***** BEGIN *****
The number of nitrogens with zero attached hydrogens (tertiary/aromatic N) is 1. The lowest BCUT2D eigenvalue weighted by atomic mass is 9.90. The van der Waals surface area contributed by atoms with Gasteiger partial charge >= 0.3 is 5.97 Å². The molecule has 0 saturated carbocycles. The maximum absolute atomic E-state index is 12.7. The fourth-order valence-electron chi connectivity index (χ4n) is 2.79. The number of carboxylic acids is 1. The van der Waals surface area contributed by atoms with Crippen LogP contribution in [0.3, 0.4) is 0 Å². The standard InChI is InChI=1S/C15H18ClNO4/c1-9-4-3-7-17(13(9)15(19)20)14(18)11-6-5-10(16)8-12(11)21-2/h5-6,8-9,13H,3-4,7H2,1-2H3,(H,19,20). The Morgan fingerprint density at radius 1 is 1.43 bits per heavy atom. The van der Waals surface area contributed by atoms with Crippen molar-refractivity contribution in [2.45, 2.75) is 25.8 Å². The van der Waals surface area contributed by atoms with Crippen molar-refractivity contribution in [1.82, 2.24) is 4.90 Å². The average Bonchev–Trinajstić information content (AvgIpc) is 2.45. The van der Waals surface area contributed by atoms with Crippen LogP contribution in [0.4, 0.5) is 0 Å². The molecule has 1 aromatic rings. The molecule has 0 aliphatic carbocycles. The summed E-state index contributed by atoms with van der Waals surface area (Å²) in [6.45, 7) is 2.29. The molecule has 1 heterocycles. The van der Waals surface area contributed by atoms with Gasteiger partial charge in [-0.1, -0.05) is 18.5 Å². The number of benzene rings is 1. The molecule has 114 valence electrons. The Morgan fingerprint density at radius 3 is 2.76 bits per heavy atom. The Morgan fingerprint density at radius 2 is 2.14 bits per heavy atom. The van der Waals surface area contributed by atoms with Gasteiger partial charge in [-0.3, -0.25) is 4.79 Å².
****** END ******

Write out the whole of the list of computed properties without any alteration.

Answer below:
The number of nitrogens with zero attached hydrogens (tertiary/aromatic N) is 1. The lowest BCUT2D eigenvalue weighted by atomic mass is 9.90. The van der Waals surface area contributed by atoms with Gasteiger partial charge >= 0.3 is 5.97 Å². The molecule has 0 saturated carbocycles. The maximum absolute atomic E-state index is 12.7. The fourth-order valence-electron chi connectivity index (χ4n) is 2.79. The number of carboxylic acids is 1. The van der Waals surface area contributed by atoms with Crippen LogP contribution in [0.3, 0.4) is 0 Å². The standard InChI is InChI=1S/C15H18ClNO4/c1-9-4-3-7-17(13(9)15(19)20)14(18)11-6-5-10(16)8-12(11)21-2/h5-6,8-9,13H,3-4,7H2,1-2H3,(H,19,20). The Morgan fingerprint density at radius 1 is 1.43 bits per heavy atom. The van der Waals surface area contributed by atoms with Crippen molar-refractivity contribution in [2.45, 2.75) is 25.8 Å². The van der Waals surface area contributed by atoms with Crippen molar-refractivity contribution in [1.82, 2.24) is 4.90 Å². The average Bonchev–Trinajstić information content (AvgIpc) is 2.45. The van der Waals surface area contributed by atoms with Crippen LogP contribution in [0.4, 0.5) is 0 Å². The molecule has 1 aromatic rings. The molecule has 0 aliphatic carbocycles. The summed E-state index contributed by atoms with van der Waals surface area (Å²) in [6.45, 7) is 2.29. The molecule has 1 heterocycles. The van der Waals surface area contributed by atoms with Gasteiger partial charge in [-0.1, -0.05) is 18.5 Å². The number of benzene rings is 1. The molecule has 114 valence electrons. The Morgan fingerprint density at radius 3 is 2.76 bits per heavy atom. The Morgan fingerprint density at radius 2 is 2.14 bits per heavy atom. The van der Waals surface area contributed by atoms with Gasteiger partial charge in [-0.3, -0.25) is 4.79 Å².